How to improve attribution of changes in drought and flood impacts

Heidi Kreibich*, Veit Blauhut, Jeroen C.J.H. Aerts, Laurens M. Bouwer, Henny A.J. Van Lanen, Alfonso Mejia, Marjolein Mens, Anne F. Van Loon

*Corresponding author for this work

Research output: Contribution to JournalArticleAcademicpeer-review


For the development of sustainable, efficient risk management strategies for the hydrological extremes of droughts and floods, it is essential to understand the temporal changes of impacts, and their respective causes and interactions. In particular, little is known about changes in vulnerability and their influence on drought and flood impacts. We present a fictitious dialogue between two experts, one in droughts and the other in floods, showing that the main obstacles to scientific advancement in this area are both a lack of data and a lack of commonly accepted approaches. The drought and flood experts “discuss” available data and methods and we suggest a complementary approach. This approach consists of collecting a large number of single or multiple paired-event case studies from catchments around the world, undertaking detailed analyses of changes in impacts and drivers, and carrying out a comparative analysis. The advantages of this approach are that it allows detailed context- and location-specific assessments based on the paired-event analyses, and reveals general, transferable conclusions based on the comparative analysis of various case studies. Additionally, it is quite flexible in terms of data and can accommodate differences between floods and droughts.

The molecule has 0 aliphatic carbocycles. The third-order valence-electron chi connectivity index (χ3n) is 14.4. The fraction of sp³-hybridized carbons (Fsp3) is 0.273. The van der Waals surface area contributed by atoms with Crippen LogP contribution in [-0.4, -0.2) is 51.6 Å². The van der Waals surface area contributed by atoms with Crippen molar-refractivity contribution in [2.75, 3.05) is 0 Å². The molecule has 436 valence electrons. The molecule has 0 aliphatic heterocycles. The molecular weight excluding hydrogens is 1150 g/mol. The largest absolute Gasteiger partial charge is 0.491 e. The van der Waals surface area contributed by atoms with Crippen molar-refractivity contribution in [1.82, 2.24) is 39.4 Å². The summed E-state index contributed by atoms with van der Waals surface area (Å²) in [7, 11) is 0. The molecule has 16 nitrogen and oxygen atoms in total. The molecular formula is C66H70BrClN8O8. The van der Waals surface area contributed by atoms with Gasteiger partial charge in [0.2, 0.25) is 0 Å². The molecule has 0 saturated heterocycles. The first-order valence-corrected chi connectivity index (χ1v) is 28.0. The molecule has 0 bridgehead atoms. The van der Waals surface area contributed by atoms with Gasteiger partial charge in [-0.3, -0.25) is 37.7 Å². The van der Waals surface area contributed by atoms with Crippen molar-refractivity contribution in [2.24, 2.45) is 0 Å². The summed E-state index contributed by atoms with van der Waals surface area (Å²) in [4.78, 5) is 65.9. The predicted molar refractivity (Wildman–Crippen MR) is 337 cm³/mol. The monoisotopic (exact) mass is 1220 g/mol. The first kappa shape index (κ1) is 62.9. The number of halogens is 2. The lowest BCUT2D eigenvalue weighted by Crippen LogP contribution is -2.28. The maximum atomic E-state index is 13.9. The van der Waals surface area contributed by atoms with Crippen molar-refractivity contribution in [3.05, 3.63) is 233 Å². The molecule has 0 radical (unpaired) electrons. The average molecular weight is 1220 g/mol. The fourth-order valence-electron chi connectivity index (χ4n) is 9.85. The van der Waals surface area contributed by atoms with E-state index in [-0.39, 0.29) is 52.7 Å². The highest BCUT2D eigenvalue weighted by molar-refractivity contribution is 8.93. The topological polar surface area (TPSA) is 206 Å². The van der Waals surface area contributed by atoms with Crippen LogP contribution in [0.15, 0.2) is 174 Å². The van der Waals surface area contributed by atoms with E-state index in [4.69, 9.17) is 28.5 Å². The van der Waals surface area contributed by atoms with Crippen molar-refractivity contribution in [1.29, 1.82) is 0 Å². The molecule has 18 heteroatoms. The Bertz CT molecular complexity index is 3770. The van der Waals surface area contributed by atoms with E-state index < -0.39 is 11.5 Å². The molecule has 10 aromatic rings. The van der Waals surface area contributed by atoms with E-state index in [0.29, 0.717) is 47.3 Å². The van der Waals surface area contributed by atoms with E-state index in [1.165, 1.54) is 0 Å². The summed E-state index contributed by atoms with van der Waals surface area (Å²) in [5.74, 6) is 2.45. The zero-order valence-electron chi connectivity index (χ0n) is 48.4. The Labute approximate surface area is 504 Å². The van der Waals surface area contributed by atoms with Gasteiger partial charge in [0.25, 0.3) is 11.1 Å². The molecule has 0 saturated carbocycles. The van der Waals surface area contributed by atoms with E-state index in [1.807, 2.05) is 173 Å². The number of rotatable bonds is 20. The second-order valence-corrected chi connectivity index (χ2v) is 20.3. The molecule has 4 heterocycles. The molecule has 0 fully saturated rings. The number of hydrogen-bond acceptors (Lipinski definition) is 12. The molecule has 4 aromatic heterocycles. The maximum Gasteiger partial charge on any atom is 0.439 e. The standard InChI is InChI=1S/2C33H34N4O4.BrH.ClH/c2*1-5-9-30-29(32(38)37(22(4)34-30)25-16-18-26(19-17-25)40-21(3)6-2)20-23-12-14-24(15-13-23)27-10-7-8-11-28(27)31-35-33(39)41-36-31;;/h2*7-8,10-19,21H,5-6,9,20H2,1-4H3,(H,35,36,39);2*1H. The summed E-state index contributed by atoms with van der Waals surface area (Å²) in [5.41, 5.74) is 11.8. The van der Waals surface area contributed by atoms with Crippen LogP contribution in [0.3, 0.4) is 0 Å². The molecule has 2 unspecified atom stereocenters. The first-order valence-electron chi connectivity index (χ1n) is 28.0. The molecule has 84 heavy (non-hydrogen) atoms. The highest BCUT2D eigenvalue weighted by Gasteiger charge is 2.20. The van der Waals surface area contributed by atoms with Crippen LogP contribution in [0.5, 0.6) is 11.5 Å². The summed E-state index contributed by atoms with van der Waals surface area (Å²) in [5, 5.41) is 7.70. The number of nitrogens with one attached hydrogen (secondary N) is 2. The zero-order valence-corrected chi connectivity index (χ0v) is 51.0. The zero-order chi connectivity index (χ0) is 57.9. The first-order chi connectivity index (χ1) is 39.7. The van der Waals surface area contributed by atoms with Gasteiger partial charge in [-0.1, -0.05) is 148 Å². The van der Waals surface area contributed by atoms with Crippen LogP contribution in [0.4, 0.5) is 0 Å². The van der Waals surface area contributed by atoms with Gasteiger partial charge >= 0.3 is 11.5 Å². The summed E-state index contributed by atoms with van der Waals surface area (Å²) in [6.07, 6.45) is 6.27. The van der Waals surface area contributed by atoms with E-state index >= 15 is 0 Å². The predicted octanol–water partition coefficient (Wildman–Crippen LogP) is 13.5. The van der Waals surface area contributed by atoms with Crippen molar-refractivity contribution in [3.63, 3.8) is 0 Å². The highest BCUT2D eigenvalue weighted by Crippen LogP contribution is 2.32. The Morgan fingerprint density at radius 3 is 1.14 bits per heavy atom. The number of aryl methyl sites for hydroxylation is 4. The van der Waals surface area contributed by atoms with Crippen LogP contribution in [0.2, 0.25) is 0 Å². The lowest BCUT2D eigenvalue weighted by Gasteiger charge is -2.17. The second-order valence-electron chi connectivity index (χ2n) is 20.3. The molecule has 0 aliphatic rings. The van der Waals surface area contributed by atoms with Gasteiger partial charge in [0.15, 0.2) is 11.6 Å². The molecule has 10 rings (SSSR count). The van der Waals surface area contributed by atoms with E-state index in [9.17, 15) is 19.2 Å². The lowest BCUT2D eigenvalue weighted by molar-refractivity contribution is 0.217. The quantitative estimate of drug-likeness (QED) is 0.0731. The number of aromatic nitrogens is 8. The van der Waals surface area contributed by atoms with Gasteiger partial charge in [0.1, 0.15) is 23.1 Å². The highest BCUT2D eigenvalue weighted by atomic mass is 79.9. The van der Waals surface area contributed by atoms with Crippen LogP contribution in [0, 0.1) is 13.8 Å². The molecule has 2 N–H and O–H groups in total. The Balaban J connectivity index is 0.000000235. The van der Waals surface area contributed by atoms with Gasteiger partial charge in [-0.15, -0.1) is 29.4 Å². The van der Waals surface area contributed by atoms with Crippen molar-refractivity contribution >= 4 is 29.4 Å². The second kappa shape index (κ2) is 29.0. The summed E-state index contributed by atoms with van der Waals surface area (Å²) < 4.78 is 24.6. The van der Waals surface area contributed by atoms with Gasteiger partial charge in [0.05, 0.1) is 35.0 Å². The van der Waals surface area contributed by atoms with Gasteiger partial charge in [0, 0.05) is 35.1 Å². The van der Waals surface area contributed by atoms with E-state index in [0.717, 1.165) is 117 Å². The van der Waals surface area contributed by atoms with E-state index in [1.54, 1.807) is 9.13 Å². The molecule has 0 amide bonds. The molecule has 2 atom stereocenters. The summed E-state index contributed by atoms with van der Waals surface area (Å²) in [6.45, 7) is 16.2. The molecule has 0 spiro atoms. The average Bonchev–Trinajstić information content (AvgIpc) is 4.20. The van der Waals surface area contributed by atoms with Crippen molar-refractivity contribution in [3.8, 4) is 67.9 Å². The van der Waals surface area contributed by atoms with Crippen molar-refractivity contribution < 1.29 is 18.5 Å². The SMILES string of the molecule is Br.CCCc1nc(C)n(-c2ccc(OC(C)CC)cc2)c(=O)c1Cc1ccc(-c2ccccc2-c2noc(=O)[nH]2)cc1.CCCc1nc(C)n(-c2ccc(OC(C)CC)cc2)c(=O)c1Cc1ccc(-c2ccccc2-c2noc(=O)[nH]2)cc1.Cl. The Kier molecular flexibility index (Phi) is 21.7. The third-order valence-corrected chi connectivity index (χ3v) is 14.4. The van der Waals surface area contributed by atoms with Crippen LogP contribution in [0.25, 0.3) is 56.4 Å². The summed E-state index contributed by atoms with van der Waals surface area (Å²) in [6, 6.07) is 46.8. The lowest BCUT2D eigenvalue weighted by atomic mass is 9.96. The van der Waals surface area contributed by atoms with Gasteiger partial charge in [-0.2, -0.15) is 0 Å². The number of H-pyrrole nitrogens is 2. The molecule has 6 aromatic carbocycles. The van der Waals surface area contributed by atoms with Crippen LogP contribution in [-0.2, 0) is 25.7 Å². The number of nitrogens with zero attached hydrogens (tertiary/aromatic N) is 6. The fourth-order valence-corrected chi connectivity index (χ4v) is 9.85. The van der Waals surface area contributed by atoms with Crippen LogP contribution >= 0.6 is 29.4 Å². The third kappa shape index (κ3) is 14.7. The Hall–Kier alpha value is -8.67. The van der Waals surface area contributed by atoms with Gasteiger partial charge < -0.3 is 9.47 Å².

Original languageEnglish
Pages (from-to)1-18
Number of pages18
JournalHydrological Sciences Journal
Issue number1
Publication statusPublished - 2 Jan 2019

Bibliographical note

Published online: 23 Jan 2019


  • consecutive hydro-hazards
  • damage
  • dynamic risk
  • hydrological extremes
  • paired catchments
  • trend attribution
  • vulnerability


Dive into the research topics of 'How to improve attribution of changes in drought and flood impacts'. Together they form a unique fingerprint.

Cite this